Most of the popular view technologies for web applications today are for some reason centered around HTML. That seems like a crazy statement, since one might say that web applications should be tightly coupled to HTML-based views since HTML is what is supported by the browser. But web applications today are so much more than just being supported and rendered in a browser. They are about streaming information on the web into a view technology, be it the browser, wireless devices, desktop clients, etc… to render a usable representation of that data for the consumer (note: consumer is not meant here in a marketing sense).
Though most MVC frameworks today provide some support to render non-HTML views, most are still tightly coupled to HTML and if you want to go outside of that norm, it becomes more difficult with less and less reasons for using the framework in the first place. You also might loose some abstraction from various APIs (servlet request/response, etc…) that these frameworks are so good at providing.
XSLT views are a nice, lightweight approach of rendering views for presentation. It allows for flexible support of various view technologies and internationalization. With the popularity of Web 2.0/Ajax applications, you’d think it would only be natural to start embracing the client side browser XSLT facilities. Most popular browsers, IE, Firefox, Opera, and Safari provide such functionality. IE and Firefox has the most robust XSLT facility, with Opera and Safari catching up.
Here are some benefits and features:
- XSL transformations are fast. In some instances faster than downloading large HTML pages.
- XML can be transformed to different formats HTML, WML, etc… depending on the client requesting it, by just appending the correct stylesheet. It can even be transformed to different HTML DOMs for different browsers, though you can better control browser rendering/support.
- XSLT processing pipelines can be used to transform to various intermediary formats in a pipeline.
- Ajax is a natural way of working with XML on the client and allows asynchronous loading of XML data, which can later be transformed on the fly with various stylesheets.
All of these points were valid at some point, but are quickly loosing credibility. First, you don’t have to move any logic to the client side, and even if you do, you can separate view logic from business logic and though only move a subset of the view logic to the client, if it makes performance sense. Second, browser incompatibility, though still an issue, is becoming less and less a roadblock, as the gap in feature support is closing and there are many frameworks available out there that provide cross-browser functionality (i.e. Google’s AJAXSLT).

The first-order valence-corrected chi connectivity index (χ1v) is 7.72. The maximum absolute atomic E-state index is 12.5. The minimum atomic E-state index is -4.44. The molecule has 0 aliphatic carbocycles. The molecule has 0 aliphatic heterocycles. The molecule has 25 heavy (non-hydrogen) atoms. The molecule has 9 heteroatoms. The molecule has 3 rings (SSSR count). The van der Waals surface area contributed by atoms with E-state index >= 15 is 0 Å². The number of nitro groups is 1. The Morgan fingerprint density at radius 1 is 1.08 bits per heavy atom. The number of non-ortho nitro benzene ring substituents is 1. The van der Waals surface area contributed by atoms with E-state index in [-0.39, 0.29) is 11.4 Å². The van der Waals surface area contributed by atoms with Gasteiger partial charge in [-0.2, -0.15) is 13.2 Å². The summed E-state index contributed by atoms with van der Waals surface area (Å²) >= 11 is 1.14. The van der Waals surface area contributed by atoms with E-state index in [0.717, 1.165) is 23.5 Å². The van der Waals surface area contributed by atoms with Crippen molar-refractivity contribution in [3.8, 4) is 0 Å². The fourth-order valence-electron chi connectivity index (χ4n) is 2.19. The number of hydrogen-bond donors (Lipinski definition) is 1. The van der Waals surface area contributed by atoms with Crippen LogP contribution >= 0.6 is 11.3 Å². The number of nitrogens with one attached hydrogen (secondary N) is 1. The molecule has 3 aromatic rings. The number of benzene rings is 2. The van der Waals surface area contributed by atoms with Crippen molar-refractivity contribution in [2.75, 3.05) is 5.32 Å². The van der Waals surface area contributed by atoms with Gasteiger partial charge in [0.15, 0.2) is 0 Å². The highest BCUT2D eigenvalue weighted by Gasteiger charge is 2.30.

Of course you don’t want to use XSLT views blindly in all applications. As with anything else, this would be a part of the design-time decision and would have to be evaluated. Here are some valid scenarios where you might want to consider using XSLT views.
- You’re persisting your data in XML. It only makes sense to stream it as it persists and transform to viewable formats either on the client and/or on the server.
- Your HTML pages are huge and it takes a long time to stream and render by the browser. You might consider just streaming the data in XML and having a cached client side XSLT stylesheet that will do the rest.
- Your server load needs to be reduced and though you want to utilize some of the client browser processing power. You can do client side transformation which will take away some of the load burden of processing and transforming the data for presentation on the server side.
- You need a more robust way of supporting multiple view technologies (i.e. HTML, WML, SVG, etc…). XSLT will allow you to have a standard data feed that’s transformed to multiple views on the fly by attaching an appropriate stylesheet.
- You need to support and render data retrieved from a web service and/or some other application. The data needs to be displayed in a consistent manner. You can employ an XSLT pipeline to first transform the incoming data to an application standard format that is understood by the final XSLT stylesheet. The final transformation can then render the data to the view technology.
There are more of these scenarios than I can think of right now, but even if your application’s requirement(s) fits one or more of the above, that does not automatically mean that XSLT views should be used. You should first evaluate the actual relevance of the above scenarios to your application (i.e. what percentage of the application will be effected by this functionality).
I hope that eventually component based frameworks like JSF, Shale and action based frameworks like Struts, Webwork (and others) will embrace the raw XML views with the ability to apply XSLT on the server and client transparently. I sort of like Spring MVC, which has a quite nice built in support for XSLT views and great flexibility over the amount of functionality you want to use, etc… Spring MVC allows you to use only the components of the MVC you need, without forcing you to delegate control over to the framework. Though it has multiple implementations for Controllers and Views that you can reuse and/or extend. A prime example of great OO design.